Eight Olsen students, including Souza-Ponce, were interviewed as part of the Seattle Schools investigation. Some students recalled how Olsen made a “vague” apology without explaining what the problem was.
Most of the students surveyed did not consider Olsen or her curriculum to be racist, but she made some offensive and inappropriate comments. For example, Olsen said that she liked Malcolm X because he was “eloquent.”
“I think it would be offensive because it says, ‘Wow, you are really eloquent,’ meaning that you can see that these people, or people like him, cannot speak,” the student said. interviewed during the investigation.
While investigators did not conclude that Olsen’s assignment was racist in its initial findings (Ponce de Sousa and her husband have appealed the decision and are awaiting a response), they found that Olsen said about racial abuse of blacks when she read an excerpt from the book. book out loud to class.
During the apology, Olsen explained how she had “tunnel vision” when she brought her Frankenstein ideas to class and she “asked questions that led people to fallacious and hurtful conclusions,” the report said.
Two Seattle County employees, Kathleen Vasquez, a literacy program manager, and Lisa Rice, one of Franklin High School’s English teachers, reviewed the incident. They found that the students’ responses did not mention the black and brown communities, but they admitted that they could not determine what was said during the class discussion.
After the incident, Olsen took a two-month break from teaching; this year she teaches again.
County officials said they are still identifying “corrective actions.”
“We offer our sincere apologies to the students and families involved in this case for the situation they are facing,” the statement said. “As a district, we will continue to work hard to ensure that our students receive a quality education that supports their growth and respects their experiences.”
Wincoop believes he made the right choice by transferring Sousa-Ponce to a different class, according to a statement that Wincope’s union representative sent on his behalf. He also “strives for continuous improvement in matters of race and justice, as well as improvement as an anti-racist educator.”
“The facts show that the student made great strides in the same course after the director of Wincoop transferred the student to a new teacher’s class,” the statement said. “The Wincoop Director is constantly thinking about how to improve his response to such situations in the future, for example, to attract more resources to make additional contributions.”
‘Deep fundamental flaws’
Souza-Ponce said the incident had a lasting impact on him. He said that after school he felt “defeated” and “every time I talk about it, my pulse quickens, and it overwhelms me.” He graduated from Ballard High School in the spring and is now a freshman at Western Washington University.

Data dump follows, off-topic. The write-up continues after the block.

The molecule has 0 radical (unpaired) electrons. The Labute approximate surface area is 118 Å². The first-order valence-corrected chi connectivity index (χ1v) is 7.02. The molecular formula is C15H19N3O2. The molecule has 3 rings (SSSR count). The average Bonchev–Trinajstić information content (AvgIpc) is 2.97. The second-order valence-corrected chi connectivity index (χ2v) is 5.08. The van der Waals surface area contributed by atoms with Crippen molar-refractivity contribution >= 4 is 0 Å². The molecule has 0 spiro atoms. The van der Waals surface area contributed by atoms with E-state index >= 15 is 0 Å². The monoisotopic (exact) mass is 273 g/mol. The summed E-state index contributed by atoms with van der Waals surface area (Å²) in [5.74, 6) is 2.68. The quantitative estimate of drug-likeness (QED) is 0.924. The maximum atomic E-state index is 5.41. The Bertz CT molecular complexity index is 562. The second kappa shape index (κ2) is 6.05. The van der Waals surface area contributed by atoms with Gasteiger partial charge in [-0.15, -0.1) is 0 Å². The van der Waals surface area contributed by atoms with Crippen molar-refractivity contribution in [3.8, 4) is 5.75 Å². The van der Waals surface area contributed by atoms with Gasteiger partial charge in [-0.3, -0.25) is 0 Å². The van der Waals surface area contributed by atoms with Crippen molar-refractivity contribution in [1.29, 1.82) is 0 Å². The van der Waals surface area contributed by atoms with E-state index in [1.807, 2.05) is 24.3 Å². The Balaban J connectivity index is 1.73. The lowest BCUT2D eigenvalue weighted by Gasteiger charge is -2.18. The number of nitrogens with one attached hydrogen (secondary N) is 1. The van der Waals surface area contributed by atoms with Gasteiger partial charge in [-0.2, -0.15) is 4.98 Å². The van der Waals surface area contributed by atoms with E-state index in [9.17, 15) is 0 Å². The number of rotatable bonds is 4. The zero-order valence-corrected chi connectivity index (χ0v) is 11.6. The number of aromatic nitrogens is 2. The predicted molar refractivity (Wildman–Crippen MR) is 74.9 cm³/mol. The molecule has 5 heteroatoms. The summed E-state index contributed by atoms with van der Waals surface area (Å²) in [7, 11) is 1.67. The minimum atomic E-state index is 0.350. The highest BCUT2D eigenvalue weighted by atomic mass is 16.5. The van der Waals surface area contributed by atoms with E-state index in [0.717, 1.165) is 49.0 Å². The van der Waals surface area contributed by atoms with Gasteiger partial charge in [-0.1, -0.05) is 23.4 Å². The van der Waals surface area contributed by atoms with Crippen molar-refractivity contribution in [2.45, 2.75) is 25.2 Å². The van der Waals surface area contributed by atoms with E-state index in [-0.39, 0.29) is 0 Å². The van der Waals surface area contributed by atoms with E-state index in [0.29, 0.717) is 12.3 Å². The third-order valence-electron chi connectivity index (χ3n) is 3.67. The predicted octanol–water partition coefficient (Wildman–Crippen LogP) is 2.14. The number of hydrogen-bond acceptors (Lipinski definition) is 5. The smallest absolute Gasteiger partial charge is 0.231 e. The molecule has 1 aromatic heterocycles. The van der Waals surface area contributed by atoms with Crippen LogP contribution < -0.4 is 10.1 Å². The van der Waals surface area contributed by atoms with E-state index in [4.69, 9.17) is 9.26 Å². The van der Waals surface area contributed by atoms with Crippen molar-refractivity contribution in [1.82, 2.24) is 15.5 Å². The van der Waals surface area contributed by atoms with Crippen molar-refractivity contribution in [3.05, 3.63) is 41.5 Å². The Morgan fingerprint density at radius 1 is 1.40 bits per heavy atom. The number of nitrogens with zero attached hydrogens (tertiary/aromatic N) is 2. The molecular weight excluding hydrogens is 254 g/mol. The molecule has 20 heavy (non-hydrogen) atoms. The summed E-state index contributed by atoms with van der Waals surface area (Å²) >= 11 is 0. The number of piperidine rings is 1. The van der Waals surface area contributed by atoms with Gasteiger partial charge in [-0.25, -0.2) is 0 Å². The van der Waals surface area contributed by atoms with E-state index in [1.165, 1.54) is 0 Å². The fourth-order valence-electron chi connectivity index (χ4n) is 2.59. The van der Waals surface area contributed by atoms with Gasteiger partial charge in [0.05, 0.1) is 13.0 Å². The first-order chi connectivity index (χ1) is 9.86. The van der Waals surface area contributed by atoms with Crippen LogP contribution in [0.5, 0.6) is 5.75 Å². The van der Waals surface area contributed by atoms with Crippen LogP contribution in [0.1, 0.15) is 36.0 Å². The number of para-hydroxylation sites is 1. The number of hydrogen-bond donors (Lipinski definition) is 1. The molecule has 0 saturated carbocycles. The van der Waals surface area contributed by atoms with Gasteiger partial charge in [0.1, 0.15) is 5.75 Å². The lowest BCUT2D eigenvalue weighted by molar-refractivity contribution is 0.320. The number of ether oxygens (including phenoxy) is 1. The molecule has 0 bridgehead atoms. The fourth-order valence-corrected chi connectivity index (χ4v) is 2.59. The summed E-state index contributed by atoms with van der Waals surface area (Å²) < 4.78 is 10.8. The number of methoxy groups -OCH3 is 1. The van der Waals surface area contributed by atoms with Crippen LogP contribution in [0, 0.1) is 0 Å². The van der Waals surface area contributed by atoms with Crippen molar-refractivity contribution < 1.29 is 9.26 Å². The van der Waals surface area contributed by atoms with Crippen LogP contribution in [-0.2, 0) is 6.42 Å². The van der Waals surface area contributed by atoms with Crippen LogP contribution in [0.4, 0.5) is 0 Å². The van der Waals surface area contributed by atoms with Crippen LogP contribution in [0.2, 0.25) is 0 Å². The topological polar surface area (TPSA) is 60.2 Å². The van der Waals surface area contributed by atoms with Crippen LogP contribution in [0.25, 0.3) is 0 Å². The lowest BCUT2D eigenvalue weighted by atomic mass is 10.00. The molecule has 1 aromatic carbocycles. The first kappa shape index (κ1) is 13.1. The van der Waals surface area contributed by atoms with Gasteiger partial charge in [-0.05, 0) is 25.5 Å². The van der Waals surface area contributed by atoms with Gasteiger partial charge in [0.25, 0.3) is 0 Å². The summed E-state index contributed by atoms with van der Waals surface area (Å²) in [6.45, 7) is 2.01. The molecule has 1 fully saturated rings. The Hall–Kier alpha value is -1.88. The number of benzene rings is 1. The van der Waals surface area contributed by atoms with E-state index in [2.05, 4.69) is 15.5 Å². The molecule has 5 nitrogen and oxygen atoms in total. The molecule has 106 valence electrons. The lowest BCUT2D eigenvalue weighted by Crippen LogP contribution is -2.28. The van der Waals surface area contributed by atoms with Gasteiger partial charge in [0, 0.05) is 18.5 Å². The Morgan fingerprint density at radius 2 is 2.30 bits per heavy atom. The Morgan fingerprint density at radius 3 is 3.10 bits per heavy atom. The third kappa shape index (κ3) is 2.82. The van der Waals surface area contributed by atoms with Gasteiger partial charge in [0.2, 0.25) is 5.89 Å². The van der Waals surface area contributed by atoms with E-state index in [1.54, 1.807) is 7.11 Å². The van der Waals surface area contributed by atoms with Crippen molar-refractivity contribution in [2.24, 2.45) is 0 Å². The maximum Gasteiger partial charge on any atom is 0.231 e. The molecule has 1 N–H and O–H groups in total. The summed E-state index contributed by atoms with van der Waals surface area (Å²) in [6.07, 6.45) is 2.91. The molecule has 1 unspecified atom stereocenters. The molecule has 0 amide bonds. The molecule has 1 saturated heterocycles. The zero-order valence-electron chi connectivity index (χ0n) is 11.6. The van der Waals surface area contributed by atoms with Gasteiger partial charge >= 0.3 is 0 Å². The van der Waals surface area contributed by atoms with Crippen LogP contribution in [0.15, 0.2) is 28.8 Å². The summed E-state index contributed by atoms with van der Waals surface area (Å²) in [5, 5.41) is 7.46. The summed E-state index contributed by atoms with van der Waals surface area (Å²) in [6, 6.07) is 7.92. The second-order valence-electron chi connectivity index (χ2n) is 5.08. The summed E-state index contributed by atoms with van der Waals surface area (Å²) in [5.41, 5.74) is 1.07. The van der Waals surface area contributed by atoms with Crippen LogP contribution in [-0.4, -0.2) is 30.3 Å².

About a year ago, Addie Svek, who graduated from Ballard High in the spring, launched a petition on change.org urging employees to be held accountable for allegations of sexual harassment, racism, homophobia, and transphobia. It has over 1400 signatures.
Ballard Grad Dhani Srinivasan, now attending college in California, said she saw disturbing racist behavior at school.
“My story is like many of the stories in Ballard (from students of color), and my story shouldn’t be the most heard,” Srinivasan said. “In Ballard, it was not me who suffered the most. Many black students who don’t get the platform I work on today are unable to share their stories because of retaliation and power. “
Souza-Ponce said the incident highlighted “profound fundamental flaws in that our education system fails to protect students of color and other marginalized identities.”
Ponce de Sousa said she was “tentatively encouraged” by the outcome, but said the grievance process was time consuming and cumbersome. She believes that the system is designed to make it difficult to make complaints, creating an equality issue for parents who lack the resources or who must overcome language barriers.
“I am a non-black cis man with no language barrier and no accent and I work for the NAACP and it took all the privileges I really have to get to where I am right now where I am. some reaction. started happening, ”said Sousa-Ponce. “Colored students are overwhelmingly unheard, our voices are constantly drowned out, and we are constantly punished for speaking for ourselves in the face of horrific racism.”
Ponce de Sousa said she spoke to county officials about the fact that there is someone other than Vincup at Ballard High who will be looking at racial justice complaints. The person should be trained in restorative justice and ethics, she said.